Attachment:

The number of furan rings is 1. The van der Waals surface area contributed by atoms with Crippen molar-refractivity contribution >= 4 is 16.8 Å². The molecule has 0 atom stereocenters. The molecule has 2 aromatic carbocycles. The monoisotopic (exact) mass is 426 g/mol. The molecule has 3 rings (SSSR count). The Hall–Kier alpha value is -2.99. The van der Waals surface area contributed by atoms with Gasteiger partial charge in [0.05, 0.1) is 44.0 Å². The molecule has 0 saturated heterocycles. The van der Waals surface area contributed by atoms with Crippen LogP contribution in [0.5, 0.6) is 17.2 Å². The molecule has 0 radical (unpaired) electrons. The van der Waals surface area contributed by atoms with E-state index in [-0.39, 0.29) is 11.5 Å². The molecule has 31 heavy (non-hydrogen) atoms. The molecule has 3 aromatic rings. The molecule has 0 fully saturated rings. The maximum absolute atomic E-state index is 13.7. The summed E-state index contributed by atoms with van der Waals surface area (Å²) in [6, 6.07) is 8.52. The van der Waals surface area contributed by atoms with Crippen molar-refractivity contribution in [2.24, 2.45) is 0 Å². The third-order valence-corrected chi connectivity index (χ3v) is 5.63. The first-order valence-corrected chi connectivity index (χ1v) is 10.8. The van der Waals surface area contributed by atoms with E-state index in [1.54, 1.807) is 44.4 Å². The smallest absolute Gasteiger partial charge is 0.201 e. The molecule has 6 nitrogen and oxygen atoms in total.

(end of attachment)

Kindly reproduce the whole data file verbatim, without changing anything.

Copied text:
The number of furan rings is 1. The van der Waals surface area contributed by atoms with Crippen molar-refractivity contribution >= 4 is 16.8 Å². The molecule has 0 atom stereocenters. The molecule has 2 aromatic carbocycles. The monoisotopic (exact) mass is 426 g/mol. The molecule has 3 rings (SSSR count). The Hall–Kier alpha value is -2.99. The van der Waals surface area contributed by atoms with Gasteiger partial charge in [0.05, 0.1) is 44.0 Å². The molecule has 0 saturated heterocycles. The van der Waals surface area contributed by atoms with Crippen LogP contribution in [0.5, 0.6) is 17.2 Å². The molecule has 0 radical (unpaired) electrons. The van der Waals surface area contributed by atoms with E-state index in [-0.39, 0.29) is 11.5 Å². The molecule has 31 heavy (non-hydrogen) atoms. The molecule has 3 aromatic rings. The molecule has 0 fully saturated rings. The maximum absolute atomic E-state index is 13.7. The summed E-state index contributed by atoms with van der Waals surface area (Å²) in [6, 6.07) is 8.52. The van der Waals surface area contributed by atoms with Crippen molar-refractivity contribution in [2.24, 2.45) is 0 Å². The third-order valence-corrected chi connectivity index (χ3v) is 5.63. The first-order valence-corrected chi connectivity index (χ1v) is 10.8. The van der Waals surface area contributed by atoms with E-state index in [1.54, 1.807) is 44.4 Å². The smallest absolute Gasteiger partial charge is 0.201 e. The molecule has 6 nitrogen and oxygen atoms in total.